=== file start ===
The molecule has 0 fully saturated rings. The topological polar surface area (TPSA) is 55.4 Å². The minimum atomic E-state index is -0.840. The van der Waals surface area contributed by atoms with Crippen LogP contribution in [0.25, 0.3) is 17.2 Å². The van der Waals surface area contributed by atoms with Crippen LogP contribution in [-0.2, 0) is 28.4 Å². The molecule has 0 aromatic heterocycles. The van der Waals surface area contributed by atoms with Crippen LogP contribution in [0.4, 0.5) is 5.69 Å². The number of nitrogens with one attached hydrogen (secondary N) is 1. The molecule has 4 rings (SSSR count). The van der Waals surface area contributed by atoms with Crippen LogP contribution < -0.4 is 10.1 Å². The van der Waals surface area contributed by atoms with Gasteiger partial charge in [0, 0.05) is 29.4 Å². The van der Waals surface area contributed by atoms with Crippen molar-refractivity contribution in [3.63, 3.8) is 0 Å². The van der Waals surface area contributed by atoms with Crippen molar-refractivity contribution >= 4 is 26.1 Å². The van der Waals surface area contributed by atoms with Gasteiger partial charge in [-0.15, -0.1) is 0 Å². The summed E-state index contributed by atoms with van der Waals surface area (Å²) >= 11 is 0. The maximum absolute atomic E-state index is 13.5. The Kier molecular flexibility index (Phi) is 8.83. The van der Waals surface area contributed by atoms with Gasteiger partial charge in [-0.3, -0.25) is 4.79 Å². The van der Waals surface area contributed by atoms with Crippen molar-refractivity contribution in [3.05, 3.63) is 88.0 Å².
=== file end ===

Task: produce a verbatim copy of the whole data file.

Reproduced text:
The molecule has 0 fully saturated rings. The topological polar surface area (TPSA) is 55.4 Å². The minimum atomic E-state index is -0.840. The van der Waals surface area contributed by atoms with Crippen LogP contribution in [0.25, 0.3) is 17.2 Å². The van der Waals surface area contributed by atoms with Crippen LogP contribution in [-0.2, 0) is 28.4 Å². The molecule has 0 aromatic heterocycles. The van der Waals surface area contributed by atoms with Crippen LogP contribution in [0.4, 0.5) is 5.69 Å². The number of nitrogens with one attached hydrogen (secondary N) is 1. The molecule has 4 rings (SSSR count). The van der Waals surface area contributed by atoms with Crippen LogP contribution < -0.4 is 10.1 Å². The van der Waals surface area contributed by atoms with Gasteiger partial charge in [0, 0.05) is 29.4 Å². The van der Waals surface area contributed by atoms with Crippen molar-refractivity contribution in [3.63, 3.8) is 0 Å². The van der Waals surface area contributed by atoms with Crippen molar-refractivity contribution >= 4 is 26.1 Å². The van der Waals surface area contributed by atoms with Gasteiger partial charge in [-0.15, -0.1) is 0 Å². The summed E-state index contributed by atoms with van der Waals surface area (Å²) >= 11 is 0. The maximum absolute atomic E-state index is 13.5. The Kier molecular flexibility index (Phi) is 8.83. The van der Waals surface area contributed by atoms with Gasteiger partial charge in [-0.3, -0.25) is 4.79 Å². The van der Waals surface area contributed by atoms with Crippen molar-refractivity contribution in [3.05, 3.63) is 88.0 Å².